Global meat prices are set to climb down from the record levels experienced in 2014, though they will remain above pre-recession levels for quite some time, experts have predicted.

The OECD-FAO Agricultural Outlook for 2015-2024 said global prices had reached new highs in 2014, with constrained production struggling to keep up with rocketing consumption.

It said prices would trend downwards over the next decade, though they were likely to remain above pre-2007 levels.

The meat sector, which had been operating under an environment of “particularly high and volatile feed costs for most of the past decade”, would enjoy restored profitability as a result of falling feed costs, the report said. Cereals production is set to increase 14% by 2024 compared with 2014, while oilseed production is due to increase 1.6% per annum.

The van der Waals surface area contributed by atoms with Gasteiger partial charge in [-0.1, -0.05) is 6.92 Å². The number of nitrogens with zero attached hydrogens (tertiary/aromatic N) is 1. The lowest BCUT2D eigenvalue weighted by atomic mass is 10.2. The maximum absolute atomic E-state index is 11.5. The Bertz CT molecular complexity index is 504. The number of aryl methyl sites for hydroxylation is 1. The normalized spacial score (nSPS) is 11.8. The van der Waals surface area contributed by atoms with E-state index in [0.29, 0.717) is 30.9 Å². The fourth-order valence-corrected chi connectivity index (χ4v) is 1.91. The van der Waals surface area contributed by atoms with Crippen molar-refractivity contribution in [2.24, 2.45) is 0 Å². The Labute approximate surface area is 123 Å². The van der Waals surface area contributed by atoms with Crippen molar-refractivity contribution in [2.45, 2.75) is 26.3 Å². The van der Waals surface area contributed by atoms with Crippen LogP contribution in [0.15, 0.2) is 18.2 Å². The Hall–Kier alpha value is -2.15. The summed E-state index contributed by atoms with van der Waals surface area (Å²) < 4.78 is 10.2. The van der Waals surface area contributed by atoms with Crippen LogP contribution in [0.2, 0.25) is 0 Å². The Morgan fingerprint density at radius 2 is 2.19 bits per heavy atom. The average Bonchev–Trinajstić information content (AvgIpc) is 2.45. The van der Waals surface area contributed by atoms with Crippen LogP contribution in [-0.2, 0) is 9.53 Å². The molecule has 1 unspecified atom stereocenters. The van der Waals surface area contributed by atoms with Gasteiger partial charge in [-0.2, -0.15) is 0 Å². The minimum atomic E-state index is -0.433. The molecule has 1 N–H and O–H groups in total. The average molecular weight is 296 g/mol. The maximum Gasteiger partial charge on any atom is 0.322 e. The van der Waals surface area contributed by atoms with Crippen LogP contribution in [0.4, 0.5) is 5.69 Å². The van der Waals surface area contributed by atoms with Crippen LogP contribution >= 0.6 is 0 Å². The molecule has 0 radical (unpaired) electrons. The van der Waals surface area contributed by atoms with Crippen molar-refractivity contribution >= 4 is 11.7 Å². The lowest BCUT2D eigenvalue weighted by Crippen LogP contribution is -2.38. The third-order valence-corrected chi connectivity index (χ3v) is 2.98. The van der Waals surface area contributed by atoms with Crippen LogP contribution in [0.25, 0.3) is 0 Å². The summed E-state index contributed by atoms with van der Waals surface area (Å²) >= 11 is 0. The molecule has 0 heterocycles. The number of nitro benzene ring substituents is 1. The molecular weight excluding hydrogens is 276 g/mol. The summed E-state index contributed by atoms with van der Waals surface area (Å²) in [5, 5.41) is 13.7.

This will help drive a 17% increase in meat production by by 2024 - with poultrymeat due to account for half of the meat produced globally.

Global annual meat consumption per capita is expected to reach 35.5kg retail weight equivalent by 2024, an increase of 1.6kg compared with the base period (2012-14). The majority of this increase will consist of poultry, with pigmeat and beef consumption set to remain stable.

Meanwhile, the main drivers affecting world fish prices - income and population growth, limited increases in fish catch, high meat prices and high feed prices - would continue to keep prices high in the near future, said the report.

But it added prices would then gradually start declining as production increased over the coming 10 years. Fish production is expected to increase by 19% by 2024 - with growth expected to be driven primarily by aquaculture, which is set to surpass total fisheries output by 2023.